The Object Parade: Essays

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Product Details

Counterpoint LLC
Publish Date
5.4 X 8.6 X 0.6 inches | 0.6 pounds
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About the Author

Dinah Lenney is the author of Bigger than Life, published in the American Lives Series at the University of Nebraska Press, and excerpted for the Lives column in The New York Times Sunday Magazine. She serves as core faculty for the Bennington Writing Seminars and for the Rainier Writing Workshop, and in the writing program at the University of Southern California. She has played a wide range of roles in theater and television, on shows such as ER, Murphy Brown, Law and Order, Monk, The Sarah Connor Chronicles, and Sons of Anarchy. She lives in Los Angeles.


Praise for The Object Parade:

Dinah Lenney has done something smart. She's come up with a solution to the essayist's dilemma. She's figured out a way to stay true to the form of the essay -- digressive, skeptical, friendly, and brief -- in the Age of the Memoir. --Los Angeles Review of Books

The essays are a poignant reminder of the way certain objects around us shape our lives and become a touchstone for our personal memories. Fast Company

[Lenney] follows her vision like a North Star, and her faith is ultimately rewarded. Her stories will stick with you, long after the object of a book has faded. --L.A. Times

Lenney has created a linguistically rich meditation on all types of human connection--both with ourselves and each other. --The Nervous Breakdown

Spoon, piano, flight jacket, Ferris wheel--The Object Parade courts tactile memory. Driven by Dinah Lenney's distinctive, insouciant voice, at once engagingly authoritative and tenaciously self-questioning, the heft of a guitar, smell of chicken simmering, or ticking metronome are brought to life again, then re-examined under the magnifying glass of time. The story of family and fate (with its rich panoply of relationship and revelation) unfolds here as one thing does inevitably lead to another in the hands of an author who gives us genuine insight at its subtle, insistent best.--Judith Kitchen, author of Half in Shade and The Circus Train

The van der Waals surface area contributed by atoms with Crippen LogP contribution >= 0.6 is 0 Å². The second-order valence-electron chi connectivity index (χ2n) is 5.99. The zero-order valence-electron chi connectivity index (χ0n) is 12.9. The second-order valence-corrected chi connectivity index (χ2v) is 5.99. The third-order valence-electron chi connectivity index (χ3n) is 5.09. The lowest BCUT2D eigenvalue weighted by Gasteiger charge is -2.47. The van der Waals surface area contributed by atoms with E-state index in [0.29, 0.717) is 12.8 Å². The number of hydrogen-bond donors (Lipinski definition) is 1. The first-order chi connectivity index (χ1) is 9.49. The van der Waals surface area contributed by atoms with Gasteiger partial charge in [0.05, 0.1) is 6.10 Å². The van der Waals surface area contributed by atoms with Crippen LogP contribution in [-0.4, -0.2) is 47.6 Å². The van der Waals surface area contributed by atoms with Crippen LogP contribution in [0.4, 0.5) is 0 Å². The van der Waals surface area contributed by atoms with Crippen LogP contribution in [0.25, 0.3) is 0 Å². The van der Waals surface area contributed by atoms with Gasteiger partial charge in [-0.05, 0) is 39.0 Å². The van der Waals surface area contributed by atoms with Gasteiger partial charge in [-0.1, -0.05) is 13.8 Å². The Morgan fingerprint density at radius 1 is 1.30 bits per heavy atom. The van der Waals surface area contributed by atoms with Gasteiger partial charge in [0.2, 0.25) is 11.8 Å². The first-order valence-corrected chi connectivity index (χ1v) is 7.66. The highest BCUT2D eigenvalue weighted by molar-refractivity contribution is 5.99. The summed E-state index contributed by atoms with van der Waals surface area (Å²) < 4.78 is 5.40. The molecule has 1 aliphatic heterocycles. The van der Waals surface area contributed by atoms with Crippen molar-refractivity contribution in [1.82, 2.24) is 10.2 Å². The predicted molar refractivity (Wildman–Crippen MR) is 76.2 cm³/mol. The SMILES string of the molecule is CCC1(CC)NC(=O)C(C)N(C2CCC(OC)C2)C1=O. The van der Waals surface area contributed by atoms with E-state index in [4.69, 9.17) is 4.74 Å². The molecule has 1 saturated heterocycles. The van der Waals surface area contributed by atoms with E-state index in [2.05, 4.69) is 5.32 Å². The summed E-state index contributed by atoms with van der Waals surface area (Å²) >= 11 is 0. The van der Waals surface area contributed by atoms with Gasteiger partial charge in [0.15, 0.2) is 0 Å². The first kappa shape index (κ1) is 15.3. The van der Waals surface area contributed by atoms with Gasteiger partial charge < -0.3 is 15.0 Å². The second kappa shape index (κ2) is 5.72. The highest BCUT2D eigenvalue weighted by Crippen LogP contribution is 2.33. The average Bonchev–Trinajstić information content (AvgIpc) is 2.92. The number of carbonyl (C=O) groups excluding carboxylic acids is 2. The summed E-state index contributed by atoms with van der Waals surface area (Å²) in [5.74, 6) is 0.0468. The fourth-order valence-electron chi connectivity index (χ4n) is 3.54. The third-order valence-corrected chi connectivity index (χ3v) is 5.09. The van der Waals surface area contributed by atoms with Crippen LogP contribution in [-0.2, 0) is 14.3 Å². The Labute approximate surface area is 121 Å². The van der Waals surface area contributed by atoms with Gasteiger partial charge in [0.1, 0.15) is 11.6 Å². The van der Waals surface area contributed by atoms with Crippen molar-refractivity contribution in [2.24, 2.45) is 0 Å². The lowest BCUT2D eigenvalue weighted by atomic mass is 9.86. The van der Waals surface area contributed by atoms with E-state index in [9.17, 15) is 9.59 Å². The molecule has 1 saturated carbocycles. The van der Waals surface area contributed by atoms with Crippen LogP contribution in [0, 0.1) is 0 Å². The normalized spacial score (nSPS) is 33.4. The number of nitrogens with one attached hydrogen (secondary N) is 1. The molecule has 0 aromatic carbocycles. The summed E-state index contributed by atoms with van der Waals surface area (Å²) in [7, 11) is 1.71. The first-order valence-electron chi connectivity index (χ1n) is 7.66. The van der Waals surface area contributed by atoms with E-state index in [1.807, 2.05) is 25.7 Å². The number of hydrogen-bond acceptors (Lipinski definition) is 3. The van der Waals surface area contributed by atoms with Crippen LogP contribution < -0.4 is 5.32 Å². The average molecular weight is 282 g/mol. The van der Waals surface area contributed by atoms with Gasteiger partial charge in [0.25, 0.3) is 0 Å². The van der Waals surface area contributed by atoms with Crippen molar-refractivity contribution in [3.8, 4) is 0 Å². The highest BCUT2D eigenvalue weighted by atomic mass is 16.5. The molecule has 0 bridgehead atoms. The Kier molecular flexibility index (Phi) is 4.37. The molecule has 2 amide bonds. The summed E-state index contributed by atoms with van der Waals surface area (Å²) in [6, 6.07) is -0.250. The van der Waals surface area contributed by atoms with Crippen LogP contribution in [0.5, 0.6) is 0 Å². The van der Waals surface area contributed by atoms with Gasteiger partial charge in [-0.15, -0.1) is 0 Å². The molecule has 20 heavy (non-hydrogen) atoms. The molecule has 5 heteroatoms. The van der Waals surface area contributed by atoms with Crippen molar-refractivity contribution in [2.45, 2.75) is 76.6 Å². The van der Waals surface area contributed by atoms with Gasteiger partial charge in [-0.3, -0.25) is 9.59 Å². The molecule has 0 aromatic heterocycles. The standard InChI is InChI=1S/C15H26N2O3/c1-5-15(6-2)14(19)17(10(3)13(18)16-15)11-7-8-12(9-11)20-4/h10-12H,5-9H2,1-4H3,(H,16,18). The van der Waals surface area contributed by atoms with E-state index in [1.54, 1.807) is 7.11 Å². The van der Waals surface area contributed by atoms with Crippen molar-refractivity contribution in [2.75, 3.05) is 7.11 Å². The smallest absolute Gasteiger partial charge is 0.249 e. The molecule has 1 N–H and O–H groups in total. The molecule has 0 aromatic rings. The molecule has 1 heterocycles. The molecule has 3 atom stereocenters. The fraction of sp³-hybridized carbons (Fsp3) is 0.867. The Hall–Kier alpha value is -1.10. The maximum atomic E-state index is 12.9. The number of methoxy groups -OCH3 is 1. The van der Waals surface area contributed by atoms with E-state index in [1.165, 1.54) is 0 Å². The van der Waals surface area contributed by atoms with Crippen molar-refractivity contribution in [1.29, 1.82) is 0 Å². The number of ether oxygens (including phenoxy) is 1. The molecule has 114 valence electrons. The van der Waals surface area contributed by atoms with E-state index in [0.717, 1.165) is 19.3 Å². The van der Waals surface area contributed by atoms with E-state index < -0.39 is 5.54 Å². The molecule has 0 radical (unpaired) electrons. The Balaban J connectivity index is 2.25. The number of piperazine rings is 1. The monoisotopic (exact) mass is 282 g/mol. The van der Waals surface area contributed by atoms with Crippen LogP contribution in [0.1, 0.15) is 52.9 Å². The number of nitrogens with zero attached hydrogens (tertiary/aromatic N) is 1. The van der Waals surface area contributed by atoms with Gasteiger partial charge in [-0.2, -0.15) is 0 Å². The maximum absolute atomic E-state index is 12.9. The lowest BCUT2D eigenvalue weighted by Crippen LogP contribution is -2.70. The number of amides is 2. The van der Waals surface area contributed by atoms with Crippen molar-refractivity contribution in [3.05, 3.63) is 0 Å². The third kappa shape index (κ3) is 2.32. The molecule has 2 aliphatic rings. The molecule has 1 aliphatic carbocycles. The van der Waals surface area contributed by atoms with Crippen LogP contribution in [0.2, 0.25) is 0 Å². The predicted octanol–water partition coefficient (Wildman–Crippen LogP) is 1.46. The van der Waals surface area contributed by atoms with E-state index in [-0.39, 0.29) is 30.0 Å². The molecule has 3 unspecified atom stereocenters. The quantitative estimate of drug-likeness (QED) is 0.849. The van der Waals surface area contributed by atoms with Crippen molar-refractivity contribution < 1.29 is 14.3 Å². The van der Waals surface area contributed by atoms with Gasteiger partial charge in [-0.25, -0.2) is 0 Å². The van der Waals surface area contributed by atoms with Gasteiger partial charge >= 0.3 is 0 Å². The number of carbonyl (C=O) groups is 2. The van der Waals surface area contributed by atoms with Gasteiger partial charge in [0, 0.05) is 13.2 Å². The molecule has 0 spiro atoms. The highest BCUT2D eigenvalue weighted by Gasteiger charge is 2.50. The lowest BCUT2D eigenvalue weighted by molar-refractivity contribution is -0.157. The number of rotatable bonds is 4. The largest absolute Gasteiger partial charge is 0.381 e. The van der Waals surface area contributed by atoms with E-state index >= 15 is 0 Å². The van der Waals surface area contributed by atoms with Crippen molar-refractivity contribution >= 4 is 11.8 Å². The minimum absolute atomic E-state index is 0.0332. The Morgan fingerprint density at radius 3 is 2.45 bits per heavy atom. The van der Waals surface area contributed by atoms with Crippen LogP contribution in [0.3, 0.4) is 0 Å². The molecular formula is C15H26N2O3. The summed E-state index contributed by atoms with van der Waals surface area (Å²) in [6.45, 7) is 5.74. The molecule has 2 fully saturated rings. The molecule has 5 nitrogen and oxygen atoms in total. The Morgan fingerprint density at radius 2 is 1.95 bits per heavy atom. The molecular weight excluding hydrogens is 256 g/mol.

From politics to the piano to the lament of a mourning dove, Dinah Lenney looks life in the eye and never finds it wanting. Like Proust's madeleines, her objects scent the terrain of this book with memories from the evanescent to the profound. The world itself, examined with joy, shines out through each small detail. You will love this book, one object at a time, right down to its very end.--Linda Gray Sexton, author of Searching for Mercy Street: My Journey Back to My Mother, Anne Sexton and Half in Love: Surviving the Legacy of Suicide

The Object Parade is a rich, poignant homage to, quite literally, the stuff of life. Lenney is a gifted essayist, but her ear for the riddles and rhythms of language reveals the sensibilities of a poet--even a musician. She doesn't just write to us. She sings to us. You won't just read this collection, you will hear it.--Meghan Daum

How better to track the stages, shape, and meaning of a life than by way of the significant objects in it? But Dinah Lenney is a good deal more than clever. Every object she embraces in this beautifully-wrought book -- the piano, the Christmas tree, the mole, the green earrings -- discloses the compressed and hidden power of things, the nouns with which we write our lives. Piece by piece, the author reveals herself as a first rate observer in possession of a kind and generous mind -- the most treasurable object in her rich parade. --Roger Rosenblatt

This creatively structured book remains an enjoyable read, and the standout essays merit the price of admission. --Publishers Weekly

A pensive perusal of the objects that can define and shape a life. . . the collection's pieces build on each other, layer upon vivid layer of Lenney's personal history, her heart firmly invested in hearth and home. . .One of the book's most moving entries also happens to be its shortest: a strikingly gorgeous, two-page homage to Lenney's daughter, portrayed as a young girl bouncing in the sun trailing a kite flush with bright streamers. An eclectic treasury of the cherished and the evocative. --Kirkus Reviews